Good Boy Pt 9

Sharon’s Notes: Having someone you can talk to is important, even if you don’t expect them to answer you back. Always make sure you have someone to talk to. Even if it’s just a beloved pet. Warning: Author speaks her secrets to the bees.

Baskerville danced and grumbled at me as I opened the front door. I rushed to the back to let him out. He clamored after me, huffing at the exertion. 

“Dad needs to put you on a diet,” I informed the dog as he rushed out to find a good patch of grass. 

My brain churned over everything I learned. The existence of werewolves, fated not-quite-true love, and last, and possibly least, the fact that Sam was looking for a committed relationship. It was the very definition of things happening too fast. 

I followed Baskerville outside to sit in one of Dad’s decrepit lawn chairs and stared up at the stars. The sun bleached plastic swayed under my weight for a moment before deciding to hold. A cold nose touched my hand and I smiled down at the old dog.

“What about you, huh? Did you know that Sam was a werewolf?” I rubbed his ear and his tongue lowled out, dripping drool onto the grass. “Is it weird that I don’t think I mind? He doesn’t turn into a man-eating monster or anything. It’s the other stuff I can’t wrap my head around. Shapeshifting wolf men are fine, but magically selected dating? What the hell even is that?”

Bask flopped onto his back for belly rubs, and I obliged. It had always been his price for listening to me work out my problems. “Sam said humans don’t feel it because they have no magic. I can’t even imagine what it would be like to feel that kind of instant connection to someone. Sure, he’s hot, and I definitely like the way he looks, but that’s attraction, not . . . whatever the hell this is supposed to be. It’s not fate, or if it is, it’s the non-fixed kind. Sam said I don’t have to act on it if I don’t want to. I can just walk away. He doesn’t want to. He’s ready to settle down and have a family.”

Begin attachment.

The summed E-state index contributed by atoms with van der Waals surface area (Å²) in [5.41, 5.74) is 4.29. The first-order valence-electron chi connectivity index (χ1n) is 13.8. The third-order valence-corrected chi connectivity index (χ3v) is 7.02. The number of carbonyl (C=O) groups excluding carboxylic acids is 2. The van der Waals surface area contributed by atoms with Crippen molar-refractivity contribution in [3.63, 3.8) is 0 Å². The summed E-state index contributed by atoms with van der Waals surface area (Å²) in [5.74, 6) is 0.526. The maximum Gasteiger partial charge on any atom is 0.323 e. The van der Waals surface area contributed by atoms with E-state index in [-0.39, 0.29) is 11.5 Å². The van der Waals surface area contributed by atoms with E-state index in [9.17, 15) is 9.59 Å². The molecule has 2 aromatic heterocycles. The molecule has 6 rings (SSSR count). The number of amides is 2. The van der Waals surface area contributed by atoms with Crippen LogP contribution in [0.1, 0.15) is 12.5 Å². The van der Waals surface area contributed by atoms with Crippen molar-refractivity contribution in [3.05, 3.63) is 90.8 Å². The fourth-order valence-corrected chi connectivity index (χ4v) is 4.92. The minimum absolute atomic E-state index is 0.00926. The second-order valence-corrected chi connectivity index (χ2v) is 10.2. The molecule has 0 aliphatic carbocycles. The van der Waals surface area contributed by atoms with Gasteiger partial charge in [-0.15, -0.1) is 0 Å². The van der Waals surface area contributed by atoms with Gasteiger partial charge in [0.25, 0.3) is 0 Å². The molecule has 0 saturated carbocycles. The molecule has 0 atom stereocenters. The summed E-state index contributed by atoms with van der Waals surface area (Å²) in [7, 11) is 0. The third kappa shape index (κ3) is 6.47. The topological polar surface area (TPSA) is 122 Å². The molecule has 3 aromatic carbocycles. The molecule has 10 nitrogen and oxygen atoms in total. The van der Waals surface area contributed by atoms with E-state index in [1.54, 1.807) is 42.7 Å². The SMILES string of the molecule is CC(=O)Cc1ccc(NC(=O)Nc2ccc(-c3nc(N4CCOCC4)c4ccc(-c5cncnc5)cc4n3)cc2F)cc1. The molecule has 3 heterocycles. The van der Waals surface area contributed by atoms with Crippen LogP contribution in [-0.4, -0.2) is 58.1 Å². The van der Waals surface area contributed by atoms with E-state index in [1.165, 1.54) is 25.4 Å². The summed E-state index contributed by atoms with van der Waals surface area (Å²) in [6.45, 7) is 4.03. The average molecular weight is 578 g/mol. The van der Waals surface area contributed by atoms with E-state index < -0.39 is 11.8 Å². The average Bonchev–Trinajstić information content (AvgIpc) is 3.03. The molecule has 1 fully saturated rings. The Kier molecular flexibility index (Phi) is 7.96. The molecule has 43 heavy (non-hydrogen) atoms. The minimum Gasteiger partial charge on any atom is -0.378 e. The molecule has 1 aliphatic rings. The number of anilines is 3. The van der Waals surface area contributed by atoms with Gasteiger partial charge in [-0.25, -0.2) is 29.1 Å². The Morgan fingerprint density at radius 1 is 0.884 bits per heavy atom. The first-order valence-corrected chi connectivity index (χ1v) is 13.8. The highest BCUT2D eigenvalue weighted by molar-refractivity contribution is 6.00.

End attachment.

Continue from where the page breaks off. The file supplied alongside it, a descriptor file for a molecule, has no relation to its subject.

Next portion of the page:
I stopped petting and Baskerville grumbled in complaint. I resumed out of habit. “That’s the sticking point, isn’t it. Not anything supernatural, just that I’m not sure I’m ready to commit. Hell, I don’t even know if I want kids, much less if we could have any. I didn’t think to ask. Oh, hell. What does that say about me as a person, Bask? I don’t know what to do with my life, and that has me more worried than werewolves.”

I put my hands over my face and they smelled like dog. He rolled to his feet and put a paw on my knee. The poor old thing didn’t move well anymore, but he was trying his damndest to climb into my lap because he knew I was upset. I gathered him up and the chair trembled in an effort to hold us both. No matter what else was going on, it helped a lot to know that a dog loved me.

“You know what? I think that I’m going to stick this out a little longer. Give it at least until Dad gets back to decide if I even want to try to make this work. After all, it’s fate recommended, not mandated, right?”

Bask wiggled, trying to lick my face and the chair broke.

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